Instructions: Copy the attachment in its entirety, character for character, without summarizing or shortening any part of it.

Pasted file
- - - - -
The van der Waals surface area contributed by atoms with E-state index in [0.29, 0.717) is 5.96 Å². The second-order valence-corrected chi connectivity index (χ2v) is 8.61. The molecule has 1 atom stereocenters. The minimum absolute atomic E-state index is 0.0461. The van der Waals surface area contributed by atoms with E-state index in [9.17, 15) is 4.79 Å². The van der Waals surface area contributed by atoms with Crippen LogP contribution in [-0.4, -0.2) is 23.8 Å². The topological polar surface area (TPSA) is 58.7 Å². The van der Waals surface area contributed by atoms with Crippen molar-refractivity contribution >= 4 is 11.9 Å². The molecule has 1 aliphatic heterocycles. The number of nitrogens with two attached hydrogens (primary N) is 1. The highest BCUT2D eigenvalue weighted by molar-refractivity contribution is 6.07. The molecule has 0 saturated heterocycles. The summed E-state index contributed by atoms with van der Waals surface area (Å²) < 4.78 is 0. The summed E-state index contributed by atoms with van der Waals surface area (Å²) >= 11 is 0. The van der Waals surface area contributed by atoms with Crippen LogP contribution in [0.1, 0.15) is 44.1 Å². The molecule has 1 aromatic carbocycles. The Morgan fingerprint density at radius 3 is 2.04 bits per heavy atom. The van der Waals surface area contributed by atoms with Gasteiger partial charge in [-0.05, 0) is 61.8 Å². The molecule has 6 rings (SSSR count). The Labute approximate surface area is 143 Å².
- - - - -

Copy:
The van der Waals surface area contributed by atoms with E-state index in [0.29, 0.717) is 5.96 Å². The second-order valence-corrected chi connectivity index (χ2v) is 8.61. The molecule has 1 atom stereocenters. The minimum absolute atomic E-state index is 0.0461. The van der Waals surface area contributed by atoms with E-state index in [9.17, 15) is 4.79 Å². The van der Waals surface area contributed by atoms with Crippen LogP contribution in [-0.4, -0.2) is 23.8 Å². The topological polar surface area (TPSA) is 58.7 Å². The van der Waals surface area contributed by atoms with Crippen molar-refractivity contribution >= 4 is 11.9 Å². The molecule has 1 aliphatic heterocycles. The number of nitrogens with two attached hydrogens (primary N) is 1. The highest BCUT2D eigenvalue weighted by molar-refractivity contribution is 6.07. The molecule has 0 saturated heterocycles. The summed E-state index contributed by atoms with van der Waals surface area (Å²) < 4.78 is 0. The summed E-state index contributed by atoms with van der Waals surface area (Å²) >= 11 is 0. The van der Waals surface area contributed by atoms with Crippen LogP contribution in [0.1, 0.15) is 44.1 Å². The molecule has 1 aromatic carbocycles. The Morgan fingerprint density at radius 3 is 2.04 bits per heavy atom. The van der Waals surface area contributed by atoms with Gasteiger partial charge in [-0.05, 0) is 61.8 Å². The molecule has 6 rings (SSSR count). The Labute approximate surface area is 143 Å².